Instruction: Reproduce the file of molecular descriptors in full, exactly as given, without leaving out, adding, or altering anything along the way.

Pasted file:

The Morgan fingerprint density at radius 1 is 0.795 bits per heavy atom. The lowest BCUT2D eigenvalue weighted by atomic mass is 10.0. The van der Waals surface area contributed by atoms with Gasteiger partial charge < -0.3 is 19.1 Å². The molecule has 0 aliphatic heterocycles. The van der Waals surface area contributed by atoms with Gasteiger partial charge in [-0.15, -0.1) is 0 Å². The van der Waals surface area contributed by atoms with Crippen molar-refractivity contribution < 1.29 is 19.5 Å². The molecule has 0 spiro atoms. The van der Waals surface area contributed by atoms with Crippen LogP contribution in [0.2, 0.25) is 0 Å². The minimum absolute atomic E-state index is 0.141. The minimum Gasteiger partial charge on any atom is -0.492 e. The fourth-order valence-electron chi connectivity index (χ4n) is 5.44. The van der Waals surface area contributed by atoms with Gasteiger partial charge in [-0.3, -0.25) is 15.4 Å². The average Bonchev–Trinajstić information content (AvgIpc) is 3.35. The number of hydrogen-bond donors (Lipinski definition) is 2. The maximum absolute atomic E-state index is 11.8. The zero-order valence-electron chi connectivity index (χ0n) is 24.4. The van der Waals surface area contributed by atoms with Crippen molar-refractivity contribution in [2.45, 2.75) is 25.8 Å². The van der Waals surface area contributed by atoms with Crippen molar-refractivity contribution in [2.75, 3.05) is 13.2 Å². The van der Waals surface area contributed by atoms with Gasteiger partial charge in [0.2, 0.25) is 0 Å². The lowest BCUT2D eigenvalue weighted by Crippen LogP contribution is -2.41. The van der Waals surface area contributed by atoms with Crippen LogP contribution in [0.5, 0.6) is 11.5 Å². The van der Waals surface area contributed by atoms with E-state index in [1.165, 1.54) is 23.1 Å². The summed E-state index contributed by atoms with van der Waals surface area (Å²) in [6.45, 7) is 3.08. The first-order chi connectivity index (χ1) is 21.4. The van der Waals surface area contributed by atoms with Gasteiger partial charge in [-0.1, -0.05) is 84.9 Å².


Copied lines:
The Morgan fingerprint density at radius 1 is 0.795 bits per heavy atom. The lowest BCUT2D eigenvalue weighted by atomic mass is 10.0. The van der Waals surface area contributed by atoms with Gasteiger partial charge < -0.3 is 19.1 Å². The molecule has 0 aliphatic heterocycles. The van der Waals surface area contributed by atoms with Gasteiger partial charge in [-0.15, -0.1) is 0 Å². The van der Waals surface area contributed by atoms with Crippen molar-refractivity contribution < 1.29 is 19.5 Å². The molecule has 0 spiro atoms. The van der Waals surface area contributed by atoms with Crippen LogP contribution in [0.2, 0.25) is 0 Å². The minimum absolute atomic E-state index is 0.141. The minimum Gasteiger partial charge on any atom is -0.492 e. The fourth-order valence-electron chi connectivity index (χ4n) is 5.44. The van der Waals surface area contributed by atoms with Gasteiger partial charge in [-0.3, -0.25) is 15.4 Å². The average Bonchev–Trinajstić information content (AvgIpc) is 3.35. The number of hydrogen-bond donors (Lipinski definition) is 2. The maximum absolute atomic E-state index is 11.8. The zero-order valence-electron chi connectivity index (χ0n) is 24.4. The van der Waals surface area contributed by atoms with Crippen molar-refractivity contribution in [2.45, 2.75) is 25.8 Å². The van der Waals surface area contributed by atoms with Crippen molar-refractivity contribution in [2.75, 3.05) is 13.2 Å². The van der Waals surface area contributed by atoms with Gasteiger partial charge in [0.2, 0.25) is 0 Å². The lowest BCUT2D eigenvalue weighted by Crippen LogP contribution is -2.41. The van der Waals surface area contributed by atoms with Crippen LogP contribution in [0.5, 0.6) is 11.5 Å². The van der Waals surface area contributed by atoms with E-state index in [1.165, 1.54) is 23.1 Å². The summed E-state index contributed by atoms with van der Waals surface area (Å²) in [6.45, 7) is 3.08. The first-order chi connectivity index (χ1) is 21.4. The van der Waals surface area contributed by atoms with Gasteiger partial charge in [-0.1, -0.05) is 84.9 Å².